In 1865, a man who made a fortune burying telegraph wires found himself cooperating with the man he had been fighting with for the past year. Initially wanting to split the land grant that the Morrill Act gave New York State between his own wish for a university and the now defunct Ovid College, Ezra Cornell gave into Andrew Dickson White’s perseverance in keeping the grant whole. After putting their differences aside, they established Cornell University with 412 students. “I would found an institution,” Ezra Cornell said to them, “where any person can find instruction in any study.”
Cornell’s idealism for an open institution also brought a lot of headaches during the University’s inception. Now that education was not only an upper-class luxury, people of all walks of life flocked to the institution and insisted on paying for their schooling through whatever skills they had: accounting, carpentry and masonry. A midwestern man indignantly quoted Cornell’s motto after being told that he could fulfill his wish to learn to read at his public school. Another came all the way from Russia, running broke by the time he came to Ithaca, in order to attempt to convert the United States to the Russo-Greek Church.
In other words, the school was the typical Cornell class: diverse, dedicated and weird.
147 years later, Cornell has largely followed its founder’s ideal. Here, you can learn everything from History to Magical Mushrooms, choose between Engineering or Hotel Administration and take classes in New York City or Qatar. We’ve had CEOs, scientists, architects and talk show hosts. We’ve also had serial killers, the #1 guy on the FBI’s Ten Most Wanted list and even more talk show hosts.
Having around 245,000 alumni and even more people affiliated with Cornell makes it difficult to know more than a couple of famous Cornell related people other than Bill Nye ’77, Ruth Bader Ginsburg ’54, Prof. Carl Sagan, astronomy, E.B. White ’21, Thomas Pynchon ’59 and Andy Bernard “’95.” This makes The Unofficial (And Slightly Irreverent) Cornell University Who’s Who, written by alumnus Michael Turback ’66 and released on July 23, an entertaining read for those who want to learn a little more Cornell history.
The book isn’t useful for in-depth research on the people affiliated with Cornell University; the author intended the book to be a “drive-thru compendium.” It largely succeeds in its purpose with its 250 double-spaced pages, each dedicated to one person.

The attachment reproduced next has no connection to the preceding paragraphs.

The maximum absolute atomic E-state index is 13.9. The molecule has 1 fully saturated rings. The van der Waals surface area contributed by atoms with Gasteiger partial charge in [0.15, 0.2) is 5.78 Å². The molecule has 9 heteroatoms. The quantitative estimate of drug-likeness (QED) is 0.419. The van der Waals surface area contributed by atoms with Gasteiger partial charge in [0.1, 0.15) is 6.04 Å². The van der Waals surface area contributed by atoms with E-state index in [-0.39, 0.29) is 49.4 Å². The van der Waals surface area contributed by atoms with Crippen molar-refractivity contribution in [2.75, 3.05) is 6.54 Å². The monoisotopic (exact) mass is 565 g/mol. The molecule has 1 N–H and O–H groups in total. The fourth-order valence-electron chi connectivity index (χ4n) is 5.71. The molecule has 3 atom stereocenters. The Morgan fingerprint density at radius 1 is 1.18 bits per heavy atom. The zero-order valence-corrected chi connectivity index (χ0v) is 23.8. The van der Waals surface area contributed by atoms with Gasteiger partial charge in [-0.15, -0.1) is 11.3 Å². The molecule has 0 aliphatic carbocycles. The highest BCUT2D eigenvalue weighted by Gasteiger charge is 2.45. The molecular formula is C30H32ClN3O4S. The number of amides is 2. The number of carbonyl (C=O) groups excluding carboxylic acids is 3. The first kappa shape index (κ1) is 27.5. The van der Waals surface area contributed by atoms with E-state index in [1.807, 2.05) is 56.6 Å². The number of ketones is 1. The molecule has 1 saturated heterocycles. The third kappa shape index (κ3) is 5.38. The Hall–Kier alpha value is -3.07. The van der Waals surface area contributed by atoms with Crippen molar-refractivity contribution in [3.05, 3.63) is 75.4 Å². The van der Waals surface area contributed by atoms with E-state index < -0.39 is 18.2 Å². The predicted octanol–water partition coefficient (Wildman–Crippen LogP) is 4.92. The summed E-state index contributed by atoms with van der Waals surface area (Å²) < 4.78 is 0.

It is also, as Turback describes, more of a list of people that we should know as being affiliated with Cornell, rather than just those that we must know. There are famous people whose lifeblood is bleeding Big Red, like CEO of S.C. Johnson & Son Herbert Fisk Johnson III ’79, who earned five degrees at Cornell, and those who only crossed Cornell’s paths, like geodesic dome inventor Prof. Buckminster Fuller, architecture, who stayed as a “visiting critic” long enough to build a geodesic dome on Rand Hall. There are people whose fame is universal and enduring, like Christopher Reeve ’74, and people on the rise, like Jane Lynch, M.F.A. ’84. There are people known for less-than-ideal things, like the only Jew to be lynched in American history, Leo Max Frank 1906. There are people who bring up Cornell in a way that makes us proud, like E.B. White, and those who often embarrass us, like Keith Olbermann ’79 and Ann Coulter ’84. There are Cornell people who you don’t know are famous, like Amit Bhatia ’01, who in addition to getting Libe Café named after him, also married Vanisha Mittal, daughter of the Lakshmi Mittal (one of the richest men in the world), in the most expensive wedding in history at the Palace of Versailles.
There are also those that leave their legacy here at Cornell, so that you can check it out yourself today. You can find the piano of the 109-year-old Cornellian alumna and Bloomingdale’s fashion coordinator, Helen “Happy” Reichert ’25, — who passed last year as the university’s oldest living graduate — in the common room of Carl Becker House. Notorious prankster Hugh Charles Troy Jr. painted a trail of footprints between the statues of Ezra Cornell and Andrew Dickson White that are still repainted to this day. Prof. Vladimir Nabokov, Russian, in writing Lolita, would sit on Ithaca buses and write down what little girls said when school ended.
In the end, it feels like it hardly matters: Cornell doesn’t care how rich, successful or famous you are, as long as you want to come here. With one double-spaced page dedicated to each person in the book regardless of fame, it emphasizes that Cornell is not about the cold, the U.S. World and News Rankings or grade deflation, but rather about who you are as a person and how you can become a part of the University. Everybody knows how cold and painstaking Cornell can be, but more than 250,000 people (except for Bill Maher ’78) agree — this is a place where openness, in all its forms, is celebrated.
The Unofficial (And Slightly Irreverent) Cornell University Who’s Who is now available on Amazon.com.